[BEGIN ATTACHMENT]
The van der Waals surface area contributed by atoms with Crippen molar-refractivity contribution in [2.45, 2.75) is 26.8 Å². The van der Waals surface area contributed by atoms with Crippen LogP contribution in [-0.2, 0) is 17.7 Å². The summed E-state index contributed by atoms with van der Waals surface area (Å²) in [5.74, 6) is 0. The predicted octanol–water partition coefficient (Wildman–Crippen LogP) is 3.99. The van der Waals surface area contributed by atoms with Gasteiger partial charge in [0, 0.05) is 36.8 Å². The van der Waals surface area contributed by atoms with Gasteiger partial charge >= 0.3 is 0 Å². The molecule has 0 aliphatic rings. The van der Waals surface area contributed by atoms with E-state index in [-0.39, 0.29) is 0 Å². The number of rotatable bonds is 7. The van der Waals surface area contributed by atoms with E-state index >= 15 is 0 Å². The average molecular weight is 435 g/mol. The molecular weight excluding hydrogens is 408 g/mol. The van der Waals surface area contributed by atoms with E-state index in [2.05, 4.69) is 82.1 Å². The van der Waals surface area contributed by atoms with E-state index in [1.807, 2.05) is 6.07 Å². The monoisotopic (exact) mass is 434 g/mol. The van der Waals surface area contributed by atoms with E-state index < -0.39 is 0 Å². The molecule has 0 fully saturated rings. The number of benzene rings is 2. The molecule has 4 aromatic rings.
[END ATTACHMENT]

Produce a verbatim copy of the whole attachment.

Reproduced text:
The van der Waals surface area contributed by atoms with Crippen molar-refractivity contribution in [2.45, 2.75) is 26.8 Å². The van der Waals surface area contributed by atoms with Crippen LogP contribution in [-0.2, 0) is 17.7 Å². The summed E-state index contributed by atoms with van der Waals surface area (Å²) in [5.74, 6) is 0. The predicted octanol–water partition coefficient (Wildman–Crippen LogP) is 3.99. The van der Waals surface area contributed by atoms with Gasteiger partial charge in [0, 0.05) is 36.8 Å². The van der Waals surface area contributed by atoms with Gasteiger partial charge >= 0.3 is 0 Å². The molecule has 0 aliphatic rings. The van der Waals surface area contributed by atoms with E-state index in [-0.39, 0.29) is 0 Å². The number of rotatable bonds is 7. The van der Waals surface area contributed by atoms with E-state index >= 15 is 0 Å². The average molecular weight is 435 g/mol. The molecular weight excluding hydrogens is 408 g/mol. The van der Waals surface area contributed by atoms with E-state index in [2.05, 4.69) is 82.1 Å². The van der Waals surface area contributed by atoms with E-state index in [1.807, 2.05) is 6.07 Å². The monoisotopic (exact) mass is 434 g/mol. The van der Waals surface area contributed by atoms with E-state index < -0.39 is 0 Å². The molecule has 0 fully saturated rings. The number of benzene rings is 2. The molecule has 4 aromatic rings.